Wednesday, September 25, 2013

Flip Flop Spanish - A TOS Crew Review

In August I was pleased to learn that I would be blessed to receive a copy of See It and Say It Flip Flop Spanish (by Flip Flop Learning) for purposes of review. [While my son isn't sure whether it matters if he learns Spanish, I am convinced that it would be most beneficial to him not only to be bi-lingual, but for Spanish to be his 2nd language
-- that is, if he only learns two languages. I am more inclined to want him to learn more than two languages, but I digress...]

I received, in August, a pale blue box containing everything I would need except for a binder.
This program is so well thought out! On opening the box, your eye glances over a page that draws you in:
  • "3 Easy Steps to Get Started Now:"
  • "What's in this box?"
  • "How often do we do this"
  • and most importantly: "What do I do with all this stuff?"
The first thing I was directed to do was to set up my binder. I used a 1" binder I had handy, but I'm going to have to look around and see if I have a 1-1/2" binder somewhere, because that will be a better fit.
I especially love that it not only has a front cover (to slip into those clear-pocket binders they sell now), but also a back cover and a spine! (I can't tell you how much I appreciate that! --no, wait! I just did! :)
Here is a look at the back cover:
After the inserts were in, I put the pages inside. There are plastic sleeve pages for the CDs--two front, two back. Very nice!
Then I turned back to the box. At this point it occurred to me that I hadn't checked the box's contents, so I did this now. I discovered that the "Card Holder Pages" were missing. I contacted the vendor, and she responded promptly. Her email was prompt, and the card holder pages arrived in the mail in a few days. Everything else was there, including a "WOWO" paddle ("Write On, Wipe Off"); dry erase marker; four CDs; the Curriculum Manual (150 pages that covers four semesters of learning); and three sets of flash cards, totaling 135 cards.

My son and I began working our way through the program. We were able to listen to the CD while we read along in the Curriculum guide. The audio CD helped us pronounce things correctly. Each lesson was different. Some were, "Look at the picture and say the word. Turn the card to check your answers." Some were, "Touch the Skirt" (instructions in Spanish, which has been explained first in English). Then there was, "Make a sentence putting an action word together with a noun" (not exact wording, just going from my memory of the basic idea). Poco a poco (little by little) the program builds upon itself, introducing adjectives, adverbs, and more and more nouns and verbs... And before you know it, painlessly you (and your child) are understanding and using Spanish!

Can I say I love this program? I have been working on Spanish personally for over a year now, on and off (more "off"... than "on"). I know the "immersion" style of language is the best type, according to studies. But it has become my opinion that there is immersion, and there is immersion. I have been through a couple of immersion methods that just left me constantly replying, "Yo no sais..." (I don't know) in answer to questions. In a sink or swim method of language, I felt like I was sinking much more than I was swimming.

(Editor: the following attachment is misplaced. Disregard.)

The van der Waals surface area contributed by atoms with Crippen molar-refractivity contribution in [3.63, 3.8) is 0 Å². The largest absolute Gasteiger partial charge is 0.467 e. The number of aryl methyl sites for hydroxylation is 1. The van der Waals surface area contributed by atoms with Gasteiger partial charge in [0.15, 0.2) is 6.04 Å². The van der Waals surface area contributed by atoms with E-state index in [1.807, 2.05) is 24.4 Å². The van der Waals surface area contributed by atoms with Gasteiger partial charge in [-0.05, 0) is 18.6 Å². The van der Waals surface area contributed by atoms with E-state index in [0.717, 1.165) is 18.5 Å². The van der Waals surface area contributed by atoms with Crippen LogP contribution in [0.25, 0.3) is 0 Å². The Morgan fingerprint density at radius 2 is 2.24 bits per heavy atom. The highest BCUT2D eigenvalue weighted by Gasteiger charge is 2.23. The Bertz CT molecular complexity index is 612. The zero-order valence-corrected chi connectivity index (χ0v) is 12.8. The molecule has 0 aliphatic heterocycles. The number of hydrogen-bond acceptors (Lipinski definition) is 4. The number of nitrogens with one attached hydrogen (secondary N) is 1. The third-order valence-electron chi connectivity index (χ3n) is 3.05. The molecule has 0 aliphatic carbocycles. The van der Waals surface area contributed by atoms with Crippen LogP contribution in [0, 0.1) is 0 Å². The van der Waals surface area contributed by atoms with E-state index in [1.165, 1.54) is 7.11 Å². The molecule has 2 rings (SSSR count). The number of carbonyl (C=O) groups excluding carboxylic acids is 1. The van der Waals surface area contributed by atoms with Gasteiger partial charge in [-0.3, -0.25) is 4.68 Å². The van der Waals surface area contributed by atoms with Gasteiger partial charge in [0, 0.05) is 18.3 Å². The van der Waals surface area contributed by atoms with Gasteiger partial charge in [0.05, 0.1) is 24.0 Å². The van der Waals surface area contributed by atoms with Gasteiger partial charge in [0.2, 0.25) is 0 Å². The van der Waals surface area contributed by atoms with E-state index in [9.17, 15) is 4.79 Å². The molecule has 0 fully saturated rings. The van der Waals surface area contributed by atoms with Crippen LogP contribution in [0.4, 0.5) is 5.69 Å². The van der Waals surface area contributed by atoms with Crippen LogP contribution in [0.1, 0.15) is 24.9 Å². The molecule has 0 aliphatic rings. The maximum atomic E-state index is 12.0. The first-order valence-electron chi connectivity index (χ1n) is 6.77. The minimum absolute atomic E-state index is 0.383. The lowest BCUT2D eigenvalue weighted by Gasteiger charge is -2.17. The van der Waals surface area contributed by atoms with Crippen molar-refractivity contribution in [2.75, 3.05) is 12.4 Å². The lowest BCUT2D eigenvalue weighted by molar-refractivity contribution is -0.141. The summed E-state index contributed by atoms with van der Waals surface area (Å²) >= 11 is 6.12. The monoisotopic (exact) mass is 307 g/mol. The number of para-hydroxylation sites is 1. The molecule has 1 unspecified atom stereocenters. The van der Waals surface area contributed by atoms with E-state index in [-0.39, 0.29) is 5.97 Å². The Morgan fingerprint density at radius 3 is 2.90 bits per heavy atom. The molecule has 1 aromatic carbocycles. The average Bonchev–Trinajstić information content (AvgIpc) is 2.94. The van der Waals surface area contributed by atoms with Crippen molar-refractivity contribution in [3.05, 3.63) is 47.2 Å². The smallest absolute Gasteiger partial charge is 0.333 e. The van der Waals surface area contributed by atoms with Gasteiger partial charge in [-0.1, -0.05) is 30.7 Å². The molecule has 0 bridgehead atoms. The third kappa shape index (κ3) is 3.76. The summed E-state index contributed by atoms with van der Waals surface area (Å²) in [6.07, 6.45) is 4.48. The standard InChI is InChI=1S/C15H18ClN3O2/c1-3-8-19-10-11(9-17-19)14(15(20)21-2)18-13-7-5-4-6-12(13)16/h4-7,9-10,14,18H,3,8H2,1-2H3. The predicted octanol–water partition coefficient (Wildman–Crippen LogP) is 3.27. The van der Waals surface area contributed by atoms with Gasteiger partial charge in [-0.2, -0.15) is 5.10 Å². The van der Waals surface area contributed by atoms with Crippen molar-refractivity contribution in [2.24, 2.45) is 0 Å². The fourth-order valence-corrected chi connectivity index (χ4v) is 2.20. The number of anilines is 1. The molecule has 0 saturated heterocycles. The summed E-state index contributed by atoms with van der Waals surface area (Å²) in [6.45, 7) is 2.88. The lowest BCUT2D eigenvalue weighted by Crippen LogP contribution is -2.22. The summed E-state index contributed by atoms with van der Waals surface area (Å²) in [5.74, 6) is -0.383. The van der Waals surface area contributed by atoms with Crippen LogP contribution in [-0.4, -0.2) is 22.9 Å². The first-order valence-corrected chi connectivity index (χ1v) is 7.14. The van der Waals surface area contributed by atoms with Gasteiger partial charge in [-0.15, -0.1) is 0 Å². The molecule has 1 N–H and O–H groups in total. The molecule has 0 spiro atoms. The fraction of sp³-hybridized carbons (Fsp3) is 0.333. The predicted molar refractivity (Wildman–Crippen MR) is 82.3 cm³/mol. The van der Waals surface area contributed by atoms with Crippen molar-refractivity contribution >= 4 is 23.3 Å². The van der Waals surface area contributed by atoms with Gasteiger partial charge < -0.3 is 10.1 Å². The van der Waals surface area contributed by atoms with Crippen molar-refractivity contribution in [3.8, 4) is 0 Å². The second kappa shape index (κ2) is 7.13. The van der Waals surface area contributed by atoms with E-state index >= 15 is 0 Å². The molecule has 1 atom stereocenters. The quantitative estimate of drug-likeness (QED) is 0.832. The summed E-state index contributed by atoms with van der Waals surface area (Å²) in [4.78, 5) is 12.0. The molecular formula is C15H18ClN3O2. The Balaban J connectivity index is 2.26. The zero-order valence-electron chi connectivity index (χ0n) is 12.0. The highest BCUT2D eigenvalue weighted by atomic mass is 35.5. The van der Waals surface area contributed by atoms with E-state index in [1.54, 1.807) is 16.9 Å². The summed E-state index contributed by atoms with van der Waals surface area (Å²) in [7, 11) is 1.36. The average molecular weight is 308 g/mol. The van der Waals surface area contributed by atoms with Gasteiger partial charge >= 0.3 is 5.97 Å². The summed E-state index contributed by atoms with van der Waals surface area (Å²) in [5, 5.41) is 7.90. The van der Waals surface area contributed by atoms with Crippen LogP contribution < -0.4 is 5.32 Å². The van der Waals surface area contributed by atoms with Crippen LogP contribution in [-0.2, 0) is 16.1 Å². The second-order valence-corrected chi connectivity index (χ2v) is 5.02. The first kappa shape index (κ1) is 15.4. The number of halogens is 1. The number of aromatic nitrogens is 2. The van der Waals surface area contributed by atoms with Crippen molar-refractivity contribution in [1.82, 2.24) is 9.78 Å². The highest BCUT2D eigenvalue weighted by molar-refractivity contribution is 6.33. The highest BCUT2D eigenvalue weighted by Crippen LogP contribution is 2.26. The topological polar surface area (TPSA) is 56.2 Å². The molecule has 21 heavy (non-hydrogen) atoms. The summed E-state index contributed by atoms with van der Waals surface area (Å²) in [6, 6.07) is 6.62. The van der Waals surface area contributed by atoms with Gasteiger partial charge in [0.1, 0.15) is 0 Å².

Flip Flop Spanish has come into my life like a breath of fresh air. The difference is like... oh... one method takes the approach of an adult landing in Madrid and having to figure out how to communicate with other adults on a trial and error basis. The second method is still immersion (Flip Flop Spanish), but is much more like the way our children learn our native language ("Touch your nose. Good! What's this? That's right, it's an eye!")  What a lovely language program! 

My son, who is the very worst critic I know, has been asking.... asking! to play and do Flip Flop Spanish! This does not happen with my son! But it is happening with Flip Flop Spanish, and I am amazed and pleased!

Each section of the program works on intially six language cards, and then reviews those six cards while pulling in another four cards, to work with ten cards at a time. Later lessons introduce some new words, while reviewing some words, in a rotating fashion. The activities vary, and the program keeps hopping and changing, staying fun and interesting. There are simple activities (name the picture, then turn it over to make sure you got it correct) and sentence activities (put the nouns and verbs together to make sentences that work: "Necesito el tazon" - I need a bowl). There are easy activities ("Toca el perro" - touch the dog), as well as card games and Pictionary-type games where you draw the item and the person has to name it correctly.

 I absolutely love the program.

That said, here are some things that I would suggest could improve the program (imagine that -- even though I love it, I think it could be better!):